In the case of the X-T20, it comes with the same 24.3-megapixel APS-C sensor as the X-T2 (with faster autofocus), 4K video at up to 30fps and a 2.3-million-dot electronic viewfinder. Unlike its higher-end sibling, the X-T20 features a 3-inch touchscreen, allowing you to do things such as tap-to-focus and zoom in on your shots. The best part is that it costs way less than than the X-T2: $900 without a lens.
The X100F sports the aforementioned sensor as well, along with an improved 91-point autofocus system and a fixed 23mm f/2.0 lens. Fujifilm also upgraded the camera's hybrid viewfinder, offering up to 6x magnification and 60fps support. On paper, it seems to be the perfect camera for people who love Fujifilm's X100 series, including the X100S and X100T.
I had the chance to check them out at an event in New York City, albeit only for a few minutes. The X-T20 feels very similar to the X-T2 and X-T10 when you're shooting with it, and you can definitely tell the autofocus is as speedy as Fujifilm promises. Meanwhile, the X100F is much lighter than the X-T20, thanks in large part to that 23mm pancake glass. For context, the X-T20 demo unit was paired with a 50mm Fujinon lens.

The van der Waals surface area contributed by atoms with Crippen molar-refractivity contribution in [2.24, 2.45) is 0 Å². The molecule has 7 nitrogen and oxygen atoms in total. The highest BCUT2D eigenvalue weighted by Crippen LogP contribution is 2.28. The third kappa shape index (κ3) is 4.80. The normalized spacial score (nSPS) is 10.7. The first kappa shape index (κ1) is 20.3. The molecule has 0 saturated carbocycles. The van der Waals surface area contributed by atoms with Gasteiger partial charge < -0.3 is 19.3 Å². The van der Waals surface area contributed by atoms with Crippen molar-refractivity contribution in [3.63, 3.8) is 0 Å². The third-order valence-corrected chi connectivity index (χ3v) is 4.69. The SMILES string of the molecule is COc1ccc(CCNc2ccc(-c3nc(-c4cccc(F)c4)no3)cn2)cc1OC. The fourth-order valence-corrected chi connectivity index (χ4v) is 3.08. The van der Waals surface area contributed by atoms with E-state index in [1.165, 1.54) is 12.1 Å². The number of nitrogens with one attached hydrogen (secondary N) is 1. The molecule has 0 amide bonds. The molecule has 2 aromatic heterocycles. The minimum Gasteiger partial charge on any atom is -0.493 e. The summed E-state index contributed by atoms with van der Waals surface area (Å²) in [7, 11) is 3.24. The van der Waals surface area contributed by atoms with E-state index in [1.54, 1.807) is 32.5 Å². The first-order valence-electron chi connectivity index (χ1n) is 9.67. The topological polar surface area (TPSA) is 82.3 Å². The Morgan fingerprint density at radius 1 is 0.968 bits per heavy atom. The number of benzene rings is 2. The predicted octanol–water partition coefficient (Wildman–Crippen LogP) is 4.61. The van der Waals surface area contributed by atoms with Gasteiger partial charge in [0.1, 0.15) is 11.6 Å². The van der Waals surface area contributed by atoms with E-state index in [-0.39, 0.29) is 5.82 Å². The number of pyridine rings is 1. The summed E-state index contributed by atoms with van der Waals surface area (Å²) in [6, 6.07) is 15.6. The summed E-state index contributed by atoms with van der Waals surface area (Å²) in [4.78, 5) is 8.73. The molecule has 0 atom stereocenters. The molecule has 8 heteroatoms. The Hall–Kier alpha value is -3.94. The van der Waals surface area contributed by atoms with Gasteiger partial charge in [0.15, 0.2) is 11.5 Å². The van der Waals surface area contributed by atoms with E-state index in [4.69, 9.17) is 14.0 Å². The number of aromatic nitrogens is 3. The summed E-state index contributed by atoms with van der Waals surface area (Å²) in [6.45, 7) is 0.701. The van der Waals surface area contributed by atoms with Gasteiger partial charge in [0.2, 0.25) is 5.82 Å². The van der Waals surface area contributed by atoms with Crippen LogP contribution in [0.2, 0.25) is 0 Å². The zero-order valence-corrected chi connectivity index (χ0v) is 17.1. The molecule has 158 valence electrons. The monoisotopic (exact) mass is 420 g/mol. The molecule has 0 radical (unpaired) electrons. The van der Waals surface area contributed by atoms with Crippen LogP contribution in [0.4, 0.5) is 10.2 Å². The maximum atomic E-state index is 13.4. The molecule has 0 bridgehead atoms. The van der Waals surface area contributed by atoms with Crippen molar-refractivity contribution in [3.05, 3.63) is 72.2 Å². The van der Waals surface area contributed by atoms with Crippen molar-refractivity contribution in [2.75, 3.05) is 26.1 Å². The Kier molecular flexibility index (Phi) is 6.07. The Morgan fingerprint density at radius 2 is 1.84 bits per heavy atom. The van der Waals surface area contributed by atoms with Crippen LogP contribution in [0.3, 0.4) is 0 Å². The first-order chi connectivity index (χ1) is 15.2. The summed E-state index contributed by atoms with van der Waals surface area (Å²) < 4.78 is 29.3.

Unfortunately, I didn't have the chance to take my own sample images, but we'll have more on the X-T20 and X100F before they hit stores next month.